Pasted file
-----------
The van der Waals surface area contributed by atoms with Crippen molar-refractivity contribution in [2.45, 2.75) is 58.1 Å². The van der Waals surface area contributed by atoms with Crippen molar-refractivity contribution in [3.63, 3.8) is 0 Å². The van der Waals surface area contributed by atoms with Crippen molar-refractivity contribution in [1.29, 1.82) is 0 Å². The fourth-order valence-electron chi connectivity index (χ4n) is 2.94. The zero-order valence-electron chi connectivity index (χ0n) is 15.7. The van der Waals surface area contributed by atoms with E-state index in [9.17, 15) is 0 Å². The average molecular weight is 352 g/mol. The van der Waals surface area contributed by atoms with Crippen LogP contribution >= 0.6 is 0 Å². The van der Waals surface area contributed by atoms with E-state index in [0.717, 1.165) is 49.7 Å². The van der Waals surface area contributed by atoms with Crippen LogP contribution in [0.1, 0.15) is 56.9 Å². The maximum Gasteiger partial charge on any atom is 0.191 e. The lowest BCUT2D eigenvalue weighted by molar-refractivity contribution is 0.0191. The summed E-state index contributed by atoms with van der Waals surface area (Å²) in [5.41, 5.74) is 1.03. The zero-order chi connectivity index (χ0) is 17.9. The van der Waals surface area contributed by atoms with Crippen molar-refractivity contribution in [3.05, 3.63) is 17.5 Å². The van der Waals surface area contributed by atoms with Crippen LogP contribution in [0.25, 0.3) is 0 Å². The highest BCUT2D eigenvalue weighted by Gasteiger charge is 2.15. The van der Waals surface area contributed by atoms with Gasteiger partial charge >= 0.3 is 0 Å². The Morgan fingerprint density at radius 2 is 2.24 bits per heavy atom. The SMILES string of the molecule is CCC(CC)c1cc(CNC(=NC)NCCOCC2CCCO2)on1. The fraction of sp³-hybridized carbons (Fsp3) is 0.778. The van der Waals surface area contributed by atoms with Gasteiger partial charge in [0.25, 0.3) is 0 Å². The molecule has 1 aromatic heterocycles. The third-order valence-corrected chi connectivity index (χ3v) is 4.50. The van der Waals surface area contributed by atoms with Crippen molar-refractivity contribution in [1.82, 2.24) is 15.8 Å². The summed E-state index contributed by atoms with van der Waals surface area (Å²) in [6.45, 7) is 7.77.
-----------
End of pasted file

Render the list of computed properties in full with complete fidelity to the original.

The van der Waals surface area contributed by atoms with Crippen molar-refractivity contribution in [2.45, 2.75) is 58.1 Å². The van der Waals surface area contributed by atoms with Crippen molar-refractivity contribution in [3.63, 3.8) is 0 Å². The van der Waals surface area contributed by atoms with Crippen molar-refractivity contribution in [1.29, 1.82) is 0 Å². The fourth-order valence-electron chi connectivity index (χ4n) is 2.94. The zero-order valence-electron chi connectivity index (χ0n) is 15.7. The van der Waals surface area contributed by atoms with E-state index in [9.17, 15) is 0 Å². The average molecular weight is 352 g/mol. The van der Waals surface area contributed by atoms with Crippen LogP contribution >= 0.6 is 0 Å². The van der Waals surface area contributed by atoms with E-state index in [0.717, 1.165) is 49.7 Å². The van der Waals surface area contributed by atoms with Crippen LogP contribution in [0.1, 0.15) is 56.9 Å². The maximum Gasteiger partial charge on any atom is 0.191 e. The lowest BCUT2D eigenvalue weighted by molar-refractivity contribution is 0.0191. The summed E-state index contributed by atoms with van der Waals surface area (Å²) in [5.41, 5.74) is 1.03. The zero-order chi connectivity index (χ0) is 17.9. The van der Waals surface area contributed by atoms with Crippen molar-refractivity contribution in [3.05, 3.63) is 17.5 Å². The van der Waals surface area contributed by atoms with Crippen LogP contribution in [0.25, 0.3) is 0 Å². The highest BCUT2D eigenvalue weighted by Gasteiger charge is 2.15. The van der Waals surface area contributed by atoms with Gasteiger partial charge >= 0.3 is 0 Å². The Morgan fingerprint density at radius 2 is 2.24 bits per heavy atom. The SMILES string of the molecule is CCC(CC)c1cc(CNC(=NC)NCCOCC2CCCO2)on1. The fraction of sp³-hybridized carbons (Fsp3) is 0.778. The van der Waals surface area contributed by atoms with Gasteiger partial charge in [0.25, 0.3) is 0 Å². The molecule has 1 aromatic heterocycles. The third-order valence-corrected chi connectivity index (χ3v) is 4.50. The van der Waals surface area contributed by atoms with Crippen molar-refractivity contribution in [1.82, 2.24) is 15.8 Å². The summed E-state index contributed by atoms with van der Waals surface area (Å²) in [6.45, 7) is 7.77.